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I Learned What Being Gay Means In Class 9, And It Is A Lesson In Solidarity

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I’ve had crushes on boys ever since I joined the school. Athletic ones, nerds, the jocks, you say it, I have fallen for that type of boy, at least once. It was not ‘true love’ of course, more like an obsession. I’d always wondered, ever since I was a child, “what would it be like if I married a girl one day?”  In grade 3, I was disgusted by the thought and promised myself never to think the same again.

Then, I proceeded in the 6th grade, and that’s when I heard my friends saying that girls can be in a relationship with another girl. I was shocked because even though I had imagined it once, I never thought something like that was real. What was more surprising was that I only got to know about this in the 6th grade. My friends knew so much and I was left behind, trying to process the things they were saying.

The only guy friend I had was this boy in my class. The other boys in our class thought he was ‘weird’ because they considered interacting with girls to be ‘disgusting’. They’d call my friend ‘gay’. Not because he was gay but because he was the only one in class who was friends with the girls.

My guy friend was not bothered by all this but I felt really bad. I didn’t completely understand why the boys called him ‘gay’ so I went home and looked it up on the internet. I learned what ‘gay’ means, what the LGBTQ+ community is. Then, I  thought it was a gross thing because almost all the kids in my class would always make a disgusting face when someone mentioned the word ‘gay’. So then, I never spoke of it.

Gay Rights Struggle
I learnt about the LGBTQ+ community, their struggles, their hardships, and how difficult it is to survive in the present-day world. Representational image.

In the 7th grade, my best friend asked me what I thought about bisexuality. I was surprised because I had never spoken about that subject for a long time. I asked her what she meant by that question and she said that she had questions about her sexuality. I didn’t take it seriously at that time.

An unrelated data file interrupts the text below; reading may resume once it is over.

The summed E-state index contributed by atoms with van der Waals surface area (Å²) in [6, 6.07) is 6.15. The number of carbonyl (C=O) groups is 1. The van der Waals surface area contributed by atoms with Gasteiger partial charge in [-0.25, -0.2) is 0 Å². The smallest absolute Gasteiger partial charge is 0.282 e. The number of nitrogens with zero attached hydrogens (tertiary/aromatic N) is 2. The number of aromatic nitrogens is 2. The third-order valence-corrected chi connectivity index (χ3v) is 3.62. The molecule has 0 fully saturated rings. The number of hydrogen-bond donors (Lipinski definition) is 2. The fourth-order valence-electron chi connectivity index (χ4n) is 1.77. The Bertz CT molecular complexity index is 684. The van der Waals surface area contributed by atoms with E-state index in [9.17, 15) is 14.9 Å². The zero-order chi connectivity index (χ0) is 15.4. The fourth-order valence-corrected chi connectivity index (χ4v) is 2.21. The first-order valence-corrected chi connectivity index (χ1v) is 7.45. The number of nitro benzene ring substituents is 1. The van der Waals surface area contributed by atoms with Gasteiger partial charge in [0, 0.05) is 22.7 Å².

Then, the COVID-19 pandemic hit my country and I was locked up for 6 months. I became a huge One Direction stan in this period! That’s when I came to know about a ‘ship’ called “Larry Stylinson”. People thought Harry Styles and Louis Tomlinson were dating. I was surprised because I had never heard about a real-life gay couple and dug deep. I read about the conspiracies and was introduced to a side of things I never bothered to visit before.

I learnt about the LGBTQ+ community, their struggles, their hardships, and how difficult it is to survive in the present-day world. I cried a lot, watching TED talks and real-life stories of queer people. I realised that it is not a ‘gross’ thing to speak about, and became an ally of the community.

Recently, my aforementioned best friend came out to me. I was crying with her and promised that once the pandemic is over we would have a party.

That night I didn’t sleep and I laid down, thinking about her future. I was so happy for her but I realised how hard her life might be.

In a country like India, kids have very-little-to-no knowledge about the LGBTQ+ community. I came to know about it in the 6th grade, and that too I had to learn about it myself. No one had ever bothered to tell me about it, not my parents, not my teachers, not my mentors, no one.

I’m going into the 9th grade now and STILL, not a single soul, except my friends, thought of acknowledging it. Why? Why is it such a taboo? 

Many teens do not have any knowledge about the LGBTQ+ community because their parents or teachers have this mindset that it’s not an ‘appropriate’ topic. Just like they avoid talking about sex and reproduction (even though its nothing gross to talk about), even queer culture is regarded as ‘disgusting’.